168 U.S. 95 (1897), 85, United States v. Goldenberg

Docket Nº:No. 85
Citation:168 U.S. 95, 18 S.Ct. 3, 42 L.Ed. 394
Party Name:United States v. Goldenberg
Case Date:October 25, 1897
Court:United States Supreme Court

Page 95

168 U.S. 95 (1897)

18 S.Ct. 3, 42 L.Ed. 394

United States



No. 85

United States Supreme Court

October 25, 1897

Argued and submitted October 14, 1897




Where imported foreign goods are entered at a custom house for consumption, the payment by the importer of the full amount of duties ascertained to be due upon the liquidation of the entry of the merchandise, as well as the giving notice of dissatisfaction or protest, within ten days after the liquidation of such duties, is not necessary in order to enable a protesting importer to have the exaction and classification reviewed by a board of general appraisers and by the courts, under the provision in section 14 of the Act of June 10, 1890, c. 407, 26 Stat. 131, 137,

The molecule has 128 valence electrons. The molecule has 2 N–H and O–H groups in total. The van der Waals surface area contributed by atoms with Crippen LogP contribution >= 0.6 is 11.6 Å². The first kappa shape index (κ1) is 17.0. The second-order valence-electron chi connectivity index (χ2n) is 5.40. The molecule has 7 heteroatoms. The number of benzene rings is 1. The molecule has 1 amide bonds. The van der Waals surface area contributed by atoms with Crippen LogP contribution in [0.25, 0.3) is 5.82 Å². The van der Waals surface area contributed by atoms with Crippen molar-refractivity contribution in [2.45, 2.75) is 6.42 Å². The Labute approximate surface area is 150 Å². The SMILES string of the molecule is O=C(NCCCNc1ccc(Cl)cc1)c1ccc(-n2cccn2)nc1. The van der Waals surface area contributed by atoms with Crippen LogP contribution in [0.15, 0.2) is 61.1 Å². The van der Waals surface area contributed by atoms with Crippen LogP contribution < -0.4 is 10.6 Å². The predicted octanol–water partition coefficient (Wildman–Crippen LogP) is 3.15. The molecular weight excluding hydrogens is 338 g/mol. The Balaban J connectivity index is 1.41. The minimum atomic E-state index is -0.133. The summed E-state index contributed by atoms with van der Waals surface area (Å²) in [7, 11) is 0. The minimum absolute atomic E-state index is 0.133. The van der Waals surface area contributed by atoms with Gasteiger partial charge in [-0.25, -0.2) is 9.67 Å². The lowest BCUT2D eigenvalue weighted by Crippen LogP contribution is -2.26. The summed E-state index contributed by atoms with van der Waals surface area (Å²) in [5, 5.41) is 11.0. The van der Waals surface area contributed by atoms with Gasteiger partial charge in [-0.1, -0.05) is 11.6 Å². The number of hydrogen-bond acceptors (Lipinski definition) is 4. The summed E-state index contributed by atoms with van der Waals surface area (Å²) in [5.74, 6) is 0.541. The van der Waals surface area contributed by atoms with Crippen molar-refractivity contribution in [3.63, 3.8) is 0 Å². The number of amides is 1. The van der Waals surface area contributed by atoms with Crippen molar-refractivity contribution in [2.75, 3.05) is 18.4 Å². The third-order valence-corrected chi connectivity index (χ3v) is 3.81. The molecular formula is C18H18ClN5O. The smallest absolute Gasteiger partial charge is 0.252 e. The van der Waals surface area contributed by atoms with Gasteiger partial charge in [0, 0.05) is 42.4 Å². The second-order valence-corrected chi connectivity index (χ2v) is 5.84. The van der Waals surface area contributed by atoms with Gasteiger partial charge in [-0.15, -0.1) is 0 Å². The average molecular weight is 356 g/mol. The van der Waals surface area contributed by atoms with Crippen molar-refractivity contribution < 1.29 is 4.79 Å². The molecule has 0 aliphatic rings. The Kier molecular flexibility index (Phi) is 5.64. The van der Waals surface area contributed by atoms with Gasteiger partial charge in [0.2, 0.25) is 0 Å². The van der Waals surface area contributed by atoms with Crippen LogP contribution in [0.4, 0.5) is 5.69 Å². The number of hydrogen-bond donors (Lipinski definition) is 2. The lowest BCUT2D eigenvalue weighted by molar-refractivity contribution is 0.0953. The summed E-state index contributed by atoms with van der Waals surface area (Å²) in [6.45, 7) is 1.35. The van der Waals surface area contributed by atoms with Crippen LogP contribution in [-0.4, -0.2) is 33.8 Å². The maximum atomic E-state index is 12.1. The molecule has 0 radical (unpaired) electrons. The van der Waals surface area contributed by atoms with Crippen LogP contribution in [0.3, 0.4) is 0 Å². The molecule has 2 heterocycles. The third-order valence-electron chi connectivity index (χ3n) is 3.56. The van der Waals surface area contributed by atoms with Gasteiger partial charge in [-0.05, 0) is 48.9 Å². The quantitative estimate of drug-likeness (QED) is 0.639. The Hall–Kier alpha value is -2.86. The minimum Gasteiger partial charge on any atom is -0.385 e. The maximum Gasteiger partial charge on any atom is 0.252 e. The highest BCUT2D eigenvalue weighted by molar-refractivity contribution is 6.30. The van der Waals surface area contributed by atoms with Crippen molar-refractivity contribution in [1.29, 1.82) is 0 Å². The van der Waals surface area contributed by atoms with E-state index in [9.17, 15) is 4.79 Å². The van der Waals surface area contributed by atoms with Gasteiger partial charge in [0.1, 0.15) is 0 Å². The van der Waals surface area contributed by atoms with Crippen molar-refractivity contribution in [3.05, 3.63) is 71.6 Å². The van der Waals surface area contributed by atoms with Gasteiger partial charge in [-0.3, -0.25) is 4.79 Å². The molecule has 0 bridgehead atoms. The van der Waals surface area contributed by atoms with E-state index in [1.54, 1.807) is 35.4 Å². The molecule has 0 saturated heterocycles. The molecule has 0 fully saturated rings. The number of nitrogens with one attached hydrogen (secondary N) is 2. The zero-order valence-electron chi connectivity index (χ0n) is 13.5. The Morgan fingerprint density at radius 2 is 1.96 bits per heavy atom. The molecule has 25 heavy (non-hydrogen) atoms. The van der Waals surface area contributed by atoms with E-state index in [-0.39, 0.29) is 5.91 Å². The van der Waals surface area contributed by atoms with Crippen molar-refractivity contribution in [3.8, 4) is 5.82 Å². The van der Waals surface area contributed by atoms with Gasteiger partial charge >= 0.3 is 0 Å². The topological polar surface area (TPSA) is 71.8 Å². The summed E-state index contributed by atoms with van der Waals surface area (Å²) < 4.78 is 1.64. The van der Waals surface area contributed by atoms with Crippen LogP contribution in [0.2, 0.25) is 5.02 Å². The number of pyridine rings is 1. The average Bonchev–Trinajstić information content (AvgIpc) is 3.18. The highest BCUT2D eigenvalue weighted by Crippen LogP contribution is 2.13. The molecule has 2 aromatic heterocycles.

That the decision of the collector as to the rate and amount of duties chargeable upon imported merchandise, including all dutiable costs and charges, and as to all fees and exactions of whatever character (except duties on tonnage), shall be final and conclusive against all persons interested therein, unless the owner, importer, consignee, or agent of such merchandise, or the person paying such fees, charges, and exactions other than duties, shall within ten days after, "but not before," such ascertainment and liquidation of duties, as well in cases of merchandise entered in bond as for consumption, or within ten days after the payment of such fees, charges and exactions, if dissatisfied with such decision, give notice in writing to the collector, setting forth therein distinctly and specifically, and in respect to each entry or payment,

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the reasons for his objections thereto, and if the merchandise is entered for consumption shall pay the full amount of the duties and charges ascertained to be due thereon.

The primary and general rule of statutory construction is that the intent of the lawmaker is to be found in the language that he has used, and the cases are few and exceptional in which the letter of the statute is not deemed controlling, and only arise when there are cogent reasons for believing that the letter does not fully justify and accurately disclose the intent.

[18 S.Ct. 3] The fourteenth section of the Act of Congress approved June 10, 1890, c. 407, 26 Stat. 131 137, is as follows:

That the decision of the collector as...

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